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Campari

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Campari Stats

Height: 72 - 96" (1.83-2.44 m)
Plant Spacing: 18 - 24" (0.46-0.61 m)
Row Spacing: 24 - 36" (0.61-0.91 m)
Days to Maturity: 69 - 80
Growing Habit: Indeterminate
Sun: Full Sun
Color: Bi-Color, Red
Size: Small, Medium
Shape: Small, Medium
Genetic Type: Hybrid
Variety Type: Saladette/Pear
Disease Resistance: T

Common Uses

Salads, pasta, sauces, bruschettas, salsa, soups, can be eaten fresh, roasted

Other Names

N/A

Information for Campari

Campari tomatoes originated and developed in Europe. However, its seeds have been imported to North America since 1996. Houweling Nurseries, a family-owned tomato growing company, was the first group to introduce Campari tomatoes to the American and Canadian markets.

This tomato type became a widely accepted variety during the end of the 20th century, making it copiously developed in several parts of the United States. Many consumers, tomato lovers and gardeners have grown to love the flavor and appearance of the Campari.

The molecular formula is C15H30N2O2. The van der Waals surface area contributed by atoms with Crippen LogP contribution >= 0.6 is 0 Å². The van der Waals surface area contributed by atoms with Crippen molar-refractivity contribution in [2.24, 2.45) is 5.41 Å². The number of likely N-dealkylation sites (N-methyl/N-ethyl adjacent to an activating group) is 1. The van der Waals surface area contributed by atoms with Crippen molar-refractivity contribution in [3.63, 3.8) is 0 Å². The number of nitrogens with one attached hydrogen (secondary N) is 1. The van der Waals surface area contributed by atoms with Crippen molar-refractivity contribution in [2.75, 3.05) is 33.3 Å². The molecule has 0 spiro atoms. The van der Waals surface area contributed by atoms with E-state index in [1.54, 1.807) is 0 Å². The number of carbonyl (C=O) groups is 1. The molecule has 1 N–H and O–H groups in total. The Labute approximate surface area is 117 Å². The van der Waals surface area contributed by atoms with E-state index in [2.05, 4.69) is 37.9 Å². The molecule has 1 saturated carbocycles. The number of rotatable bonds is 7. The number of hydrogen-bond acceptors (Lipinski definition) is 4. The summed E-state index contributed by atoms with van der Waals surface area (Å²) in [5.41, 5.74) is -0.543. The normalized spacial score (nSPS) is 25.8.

This hybrid tomato grows on indeterminate vines coupled by regular leaflets. The tomatoes are round-shaped and vibrantly red in color. Camparis are slightly bigger than the cherry tomato variety but smaller and more globular than the plum tomato.

When it comes to the taste, the Campari does not disappoint. It may be small, but it packs a lot of flavor. These come in a snack-size, perfect for munching on plain and fresh. The sweetness of the Campari is brought about by its high sugar levels and low acidity. This tomato is juicy and meaty without cracking and crumbly.

Most commonly, Campari tomatoes are sold in clusters with some of the vine attached. This is to guarantee freshness and flavor. The tomatoes should be left on their vine after purchase and stored at room temperature. Keeping them refrigerated loses that succulent tomato taste. Additionally, Campari tomatoes are available in supermarkets year-round. The United States and Canada are its biggest producers.

Photo Credit: Jonathan Werner